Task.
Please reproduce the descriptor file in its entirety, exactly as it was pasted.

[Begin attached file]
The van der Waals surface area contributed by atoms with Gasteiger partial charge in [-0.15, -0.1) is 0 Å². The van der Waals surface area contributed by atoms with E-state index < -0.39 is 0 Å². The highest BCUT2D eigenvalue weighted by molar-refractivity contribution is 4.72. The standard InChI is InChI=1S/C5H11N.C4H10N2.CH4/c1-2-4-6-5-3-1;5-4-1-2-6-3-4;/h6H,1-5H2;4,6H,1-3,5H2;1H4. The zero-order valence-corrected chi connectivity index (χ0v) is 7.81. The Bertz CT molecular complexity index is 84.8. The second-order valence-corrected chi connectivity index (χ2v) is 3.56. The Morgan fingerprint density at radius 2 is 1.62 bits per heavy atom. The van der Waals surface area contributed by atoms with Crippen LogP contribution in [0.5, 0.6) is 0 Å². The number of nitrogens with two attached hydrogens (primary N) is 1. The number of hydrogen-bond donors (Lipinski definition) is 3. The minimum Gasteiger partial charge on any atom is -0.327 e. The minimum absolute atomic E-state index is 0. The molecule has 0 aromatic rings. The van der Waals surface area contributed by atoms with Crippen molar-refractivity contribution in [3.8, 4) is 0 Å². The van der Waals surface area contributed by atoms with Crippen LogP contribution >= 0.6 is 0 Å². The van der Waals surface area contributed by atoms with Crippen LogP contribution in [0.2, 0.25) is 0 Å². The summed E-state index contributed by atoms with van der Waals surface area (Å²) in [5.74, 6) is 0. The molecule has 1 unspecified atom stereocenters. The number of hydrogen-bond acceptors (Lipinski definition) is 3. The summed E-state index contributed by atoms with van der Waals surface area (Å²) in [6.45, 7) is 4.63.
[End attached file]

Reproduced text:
The van der Waals surface area contributed by atoms with Gasteiger partial charge in [-0.15, -0.1) is 0 Å². The van der Waals surface area contributed by atoms with E-state index < -0.39 is 0 Å². The highest BCUT2D eigenvalue weighted by molar-refractivity contribution is 4.72. The standard InChI is InChI=1S/C5H11N.C4H10N2.CH4/c1-2-4-6-5-3-1;5-4-1-2-6-3-4;/h6H,1-5H2;4,6H,1-3,5H2;1H4. The zero-order valence-corrected chi connectivity index (χ0v) is 7.81. The Bertz CT molecular complexity index is 84.8. The second-order valence-corrected chi connectivity index (χ2v) is 3.56. The Morgan fingerprint density at radius 2 is 1.62 bits per heavy atom. The van der Waals surface area contributed by atoms with Crippen LogP contribution in [0.5, 0.6) is 0 Å². The number of nitrogens with two attached hydrogens (primary N) is 1. The number of hydrogen-bond donors (Lipinski definition) is 3. The minimum Gasteiger partial charge on any atom is -0.327 e. The minimum absolute atomic E-state index is 0. The molecule has 0 aromatic rings. The van der Waals surface area contributed by atoms with Crippen molar-refractivity contribution in [3.8, 4) is 0 Å². The van der Waals surface area contributed by atoms with Crippen LogP contribution >= 0.6 is 0 Å². The van der Waals surface area contributed by atoms with Crippen LogP contribution in [0.2, 0.25) is 0 Å². The summed E-state index contributed by atoms with van der Waals surface area (Å²) in [5.74, 6) is 0. The molecule has 1 unspecified atom stereocenters. The number of hydrogen-bond acceptors (Lipinski definition) is 3. The summed E-state index contributed by atoms with van der Waals surface area (Å²) in [6.45, 7) is 4.63.